Advancing Equity in Utility Regulation

Download the document.

Salt Lake City librarian cares for library’s bees in backyard during rooftop renovations

Read the full story in the Salt Lake Tribune.

Amber Lawvor is taking the Beehive State to heart — and home.

The enormous hole that whaling left behind

Read the full story in The Atlantic.

In the 20th century, the largest animals that have ever existed almost stopped existing. Baleen whales—the group that includes blue, fin, and humpback whales—had long been hunted, but as whaling went industrial, hunts became massacres. With explosive-tipped harpoons that were fired from cannons and factory ships that could process carcasses at sea, whalers slaughtered the giants for their oil, which was used to light lamps, lubricate cars, and make margarine. In just six decades, roughly the life span of a blue whale, humans took the blue-whale population down from 360,000 to just 1,000. In one century, whalers killed at least 2 million baleen whales, which together weighed twice as much as all the wild mammals on Earth today.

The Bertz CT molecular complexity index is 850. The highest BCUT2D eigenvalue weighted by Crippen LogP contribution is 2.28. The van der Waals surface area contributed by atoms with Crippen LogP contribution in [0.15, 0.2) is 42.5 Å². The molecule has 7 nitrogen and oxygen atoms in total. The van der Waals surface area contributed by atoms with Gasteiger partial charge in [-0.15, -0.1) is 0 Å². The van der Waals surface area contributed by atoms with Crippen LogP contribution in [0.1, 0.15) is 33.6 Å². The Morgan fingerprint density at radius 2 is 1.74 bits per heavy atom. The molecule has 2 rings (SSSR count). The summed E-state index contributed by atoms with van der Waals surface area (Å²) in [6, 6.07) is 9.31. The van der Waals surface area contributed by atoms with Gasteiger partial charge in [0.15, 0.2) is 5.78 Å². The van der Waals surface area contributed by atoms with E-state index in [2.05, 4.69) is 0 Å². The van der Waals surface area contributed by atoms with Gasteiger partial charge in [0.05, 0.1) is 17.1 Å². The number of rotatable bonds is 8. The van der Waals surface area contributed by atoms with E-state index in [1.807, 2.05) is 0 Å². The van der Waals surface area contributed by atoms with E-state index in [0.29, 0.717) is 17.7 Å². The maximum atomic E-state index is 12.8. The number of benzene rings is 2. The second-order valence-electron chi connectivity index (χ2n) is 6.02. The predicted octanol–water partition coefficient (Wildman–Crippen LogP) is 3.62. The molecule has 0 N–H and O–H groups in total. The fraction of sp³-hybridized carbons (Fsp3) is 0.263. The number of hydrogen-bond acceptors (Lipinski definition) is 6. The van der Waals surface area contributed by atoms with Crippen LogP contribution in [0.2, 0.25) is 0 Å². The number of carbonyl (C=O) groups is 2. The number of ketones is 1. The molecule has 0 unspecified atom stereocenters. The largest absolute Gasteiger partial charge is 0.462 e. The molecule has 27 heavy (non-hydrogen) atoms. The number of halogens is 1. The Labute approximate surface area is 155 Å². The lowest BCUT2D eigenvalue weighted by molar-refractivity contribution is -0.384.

All those missing whales left behind an enormous amount of uneaten food. In a new study, the Stanford ecologist Matthew Savoca and his colleagues have, for the first time, accurately estimated just how much. They calculated that before industrial whaling, these creatures would have consumed about 430 million metric tons of krill—small, shrimplike animals—every year. That’s twice as much as all the krill that now exist, and twice as much by weight as all the fish that today’s fisheries catch annually. But whales, despite their astronomical appetite, didn’t deplete the oceans in the way that humans now do. Their iron-rich poop acted like manure, fertilizing otherwise impoverished waters and seeding the base of the rich food webs that they then gorged upon. When the whales were killed, those food webs collapsed, turning seas that were once rain forest–like in their richness into marine deserts.